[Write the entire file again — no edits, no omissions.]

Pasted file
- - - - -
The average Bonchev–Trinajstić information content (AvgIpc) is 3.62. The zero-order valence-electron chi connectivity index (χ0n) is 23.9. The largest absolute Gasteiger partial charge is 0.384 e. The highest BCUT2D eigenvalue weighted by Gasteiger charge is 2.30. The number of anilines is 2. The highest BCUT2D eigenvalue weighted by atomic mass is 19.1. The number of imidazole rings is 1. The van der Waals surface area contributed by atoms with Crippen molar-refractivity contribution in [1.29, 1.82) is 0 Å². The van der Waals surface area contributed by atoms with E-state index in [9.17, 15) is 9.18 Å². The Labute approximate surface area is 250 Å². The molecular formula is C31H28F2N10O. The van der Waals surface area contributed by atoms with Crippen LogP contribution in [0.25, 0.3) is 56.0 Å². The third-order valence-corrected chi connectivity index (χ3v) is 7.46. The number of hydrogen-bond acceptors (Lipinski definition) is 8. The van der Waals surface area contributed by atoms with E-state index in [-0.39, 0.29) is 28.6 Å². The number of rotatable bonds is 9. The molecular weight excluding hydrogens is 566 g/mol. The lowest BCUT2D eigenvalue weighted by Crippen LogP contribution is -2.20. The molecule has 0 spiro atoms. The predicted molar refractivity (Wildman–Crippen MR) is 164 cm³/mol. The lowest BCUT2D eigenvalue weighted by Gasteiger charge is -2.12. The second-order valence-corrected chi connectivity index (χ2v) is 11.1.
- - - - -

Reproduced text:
The average Bonchev–Trinajstić information content (AvgIpc) is 3.62. The zero-order valence-electron chi connectivity index (χ0n) is 23.9. The largest absolute Gasteiger partial charge is 0.384 e. The highest BCUT2D eigenvalue weighted by Gasteiger charge is 2.30. The number of anilines is 2. The highest BCUT2D eigenvalue weighted by atomic mass is 19.1. The number of imidazole rings is 1. The van der Waals surface area contributed by atoms with Crippen molar-refractivity contribution in [1.29, 1.82) is 0 Å². The van der Waals surface area contributed by atoms with E-state index in [9.17, 15) is 9.18 Å². The Labute approximate surface area is 250 Å². The molecular formula is C31H28F2N10O. The van der Waals surface area contributed by atoms with Crippen LogP contribution in [0.25, 0.3) is 56.0 Å². The third-order valence-corrected chi connectivity index (χ3v) is 7.46. The number of hydrogen-bond acceptors (Lipinski definition) is 8. The van der Waals surface area contributed by atoms with E-state index in [-0.39, 0.29) is 28.6 Å². The number of rotatable bonds is 9. The molecular weight excluding hydrogens is 566 g/mol. The lowest BCUT2D eigenvalue weighted by Crippen LogP contribution is -2.20. The molecule has 0 spiro atoms. The predicted molar refractivity (Wildman–Crippen MR) is 164 cm³/mol. The lowest BCUT2D eigenvalue weighted by Gasteiger charge is -2.12. The second-order valence-corrected chi connectivity index (χ2v) is 11.1.